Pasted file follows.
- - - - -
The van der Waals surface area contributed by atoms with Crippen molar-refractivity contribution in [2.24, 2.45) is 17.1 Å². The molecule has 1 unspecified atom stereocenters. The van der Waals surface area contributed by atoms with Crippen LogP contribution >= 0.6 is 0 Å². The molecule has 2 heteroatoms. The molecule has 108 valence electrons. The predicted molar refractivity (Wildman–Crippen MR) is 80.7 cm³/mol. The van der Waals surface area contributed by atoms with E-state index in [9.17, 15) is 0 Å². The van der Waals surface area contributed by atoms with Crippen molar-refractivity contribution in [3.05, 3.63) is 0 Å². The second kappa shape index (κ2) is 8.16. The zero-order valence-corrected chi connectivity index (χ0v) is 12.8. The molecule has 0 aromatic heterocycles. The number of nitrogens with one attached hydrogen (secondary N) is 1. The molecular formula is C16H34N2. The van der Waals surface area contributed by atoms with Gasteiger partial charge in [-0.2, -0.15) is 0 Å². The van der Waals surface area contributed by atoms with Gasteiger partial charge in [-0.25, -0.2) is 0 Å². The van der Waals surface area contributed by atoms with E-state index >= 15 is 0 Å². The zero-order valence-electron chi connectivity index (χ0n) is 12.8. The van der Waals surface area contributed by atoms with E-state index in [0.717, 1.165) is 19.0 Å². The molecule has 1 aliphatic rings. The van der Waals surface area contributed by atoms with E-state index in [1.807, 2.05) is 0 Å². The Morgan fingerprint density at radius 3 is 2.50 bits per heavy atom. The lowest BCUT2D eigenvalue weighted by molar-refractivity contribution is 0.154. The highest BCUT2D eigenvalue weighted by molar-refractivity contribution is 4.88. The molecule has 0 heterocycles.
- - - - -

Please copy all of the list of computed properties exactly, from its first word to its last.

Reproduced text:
The van der Waals surface area contributed by atoms with Crippen molar-refractivity contribution in [2.24, 2.45) is 17.1 Å². The molecule has 1 unspecified atom stereocenters. The van der Waals surface area contributed by atoms with Crippen LogP contribution >= 0.6 is 0 Å². The molecule has 2 heteroatoms. The molecule has 108 valence electrons. The predicted molar refractivity (Wildman–Crippen MR) is 80.7 cm³/mol. The van der Waals surface area contributed by atoms with E-state index in [9.17, 15) is 0 Å². The van der Waals surface area contributed by atoms with Crippen molar-refractivity contribution in [3.05, 3.63) is 0 Å². The second kappa shape index (κ2) is 8.16. The zero-order valence-corrected chi connectivity index (χ0v) is 12.8. The molecule has 0 aromatic heterocycles. The number of nitrogens with one attached hydrogen (secondary N) is 1. The molecular formula is C16H34N2. The van der Waals surface area contributed by atoms with Gasteiger partial charge in [-0.2, -0.15) is 0 Å². The van der Waals surface area contributed by atoms with Gasteiger partial charge in [-0.25, -0.2) is 0 Å². The van der Waals surface area contributed by atoms with E-state index >= 15 is 0 Å². The zero-order valence-electron chi connectivity index (χ0n) is 12.8. The van der Waals surface area contributed by atoms with E-state index in [0.717, 1.165) is 19.0 Å². The molecule has 1 aliphatic rings. The van der Waals surface area contributed by atoms with E-state index in [1.807, 2.05) is 0 Å². The Morgan fingerprint density at radius 3 is 2.50 bits per heavy atom. The lowest BCUT2D eigenvalue weighted by molar-refractivity contribution is 0.154. The highest BCUT2D eigenvalue weighted by molar-refractivity contribution is 4.88. The molecule has 0 heterocycles.